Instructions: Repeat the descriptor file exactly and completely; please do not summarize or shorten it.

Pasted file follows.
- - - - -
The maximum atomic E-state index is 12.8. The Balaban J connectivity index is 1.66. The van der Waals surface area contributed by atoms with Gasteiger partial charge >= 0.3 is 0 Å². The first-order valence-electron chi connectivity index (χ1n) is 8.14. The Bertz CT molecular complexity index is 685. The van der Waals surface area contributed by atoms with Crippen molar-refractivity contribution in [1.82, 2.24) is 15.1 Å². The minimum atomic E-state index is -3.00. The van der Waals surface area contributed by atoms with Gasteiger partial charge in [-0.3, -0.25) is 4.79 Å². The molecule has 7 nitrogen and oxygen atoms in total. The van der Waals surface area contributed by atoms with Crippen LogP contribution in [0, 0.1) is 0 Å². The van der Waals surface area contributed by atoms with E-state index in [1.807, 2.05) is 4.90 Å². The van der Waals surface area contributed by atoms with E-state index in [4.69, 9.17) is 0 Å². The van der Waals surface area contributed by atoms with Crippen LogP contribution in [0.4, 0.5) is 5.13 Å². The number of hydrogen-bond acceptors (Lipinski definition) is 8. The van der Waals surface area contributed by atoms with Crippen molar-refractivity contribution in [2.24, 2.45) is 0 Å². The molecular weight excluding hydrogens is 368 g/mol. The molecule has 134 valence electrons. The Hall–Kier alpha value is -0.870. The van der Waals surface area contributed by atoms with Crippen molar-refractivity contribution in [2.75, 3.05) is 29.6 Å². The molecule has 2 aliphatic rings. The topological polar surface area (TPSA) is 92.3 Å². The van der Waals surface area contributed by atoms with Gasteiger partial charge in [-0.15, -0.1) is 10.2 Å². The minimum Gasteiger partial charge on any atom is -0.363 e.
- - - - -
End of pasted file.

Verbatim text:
The maximum atomic E-state index is 12.8. The Balaban J connectivity index is 1.66. The van der Waals surface area contributed by atoms with Gasteiger partial charge >= 0.3 is 0 Å². The first-order valence-electron chi connectivity index (χ1n) is 8.14. The Bertz CT molecular complexity index is 685. The van der Waals surface area contributed by atoms with Crippen molar-refractivity contribution in [1.82, 2.24) is 15.1 Å². The minimum atomic E-state index is -3.00. The van der Waals surface area contributed by atoms with Gasteiger partial charge in [-0.3, -0.25) is 4.79 Å². The molecule has 7 nitrogen and oxygen atoms in total. The van der Waals surface area contributed by atoms with Crippen LogP contribution in [0, 0.1) is 0 Å². The van der Waals surface area contributed by atoms with E-state index in [1.807, 2.05) is 4.90 Å². The van der Waals surface area contributed by atoms with E-state index in [4.69, 9.17) is 0 Å². The van der Waals surface area contributed by atoms with Crippen LogP contribution in [0.4, 0.5) is 5.13 Å². The number of hydrogen-bond acceptors (Lipinski definition) is 8. The van der Waals surface area contributed by atoms with Crippen molar-refractivity contribution in [2.24, 2.45) is 0 Å². The molecular weight excluding hydrogens is 368 g/mol. The molecule has 134 valence electrons. The Hall–Kier alpha value is -0.870. The van der Waals surface area contributed by atoms with Crippen molar-refractivity contribution in [2.75, 3.05) is 29.6 Å². The molecule has 2 aliphatic rings. The topological polar surface area (TPSA) is 92.3 Å². The van der Waals surface area contributed by atoms with Gasteiger partial charge in [-0.15, -0.1) is 10.2 Å². The minimum Gasteiger partial charge on any atom is -0.363 e.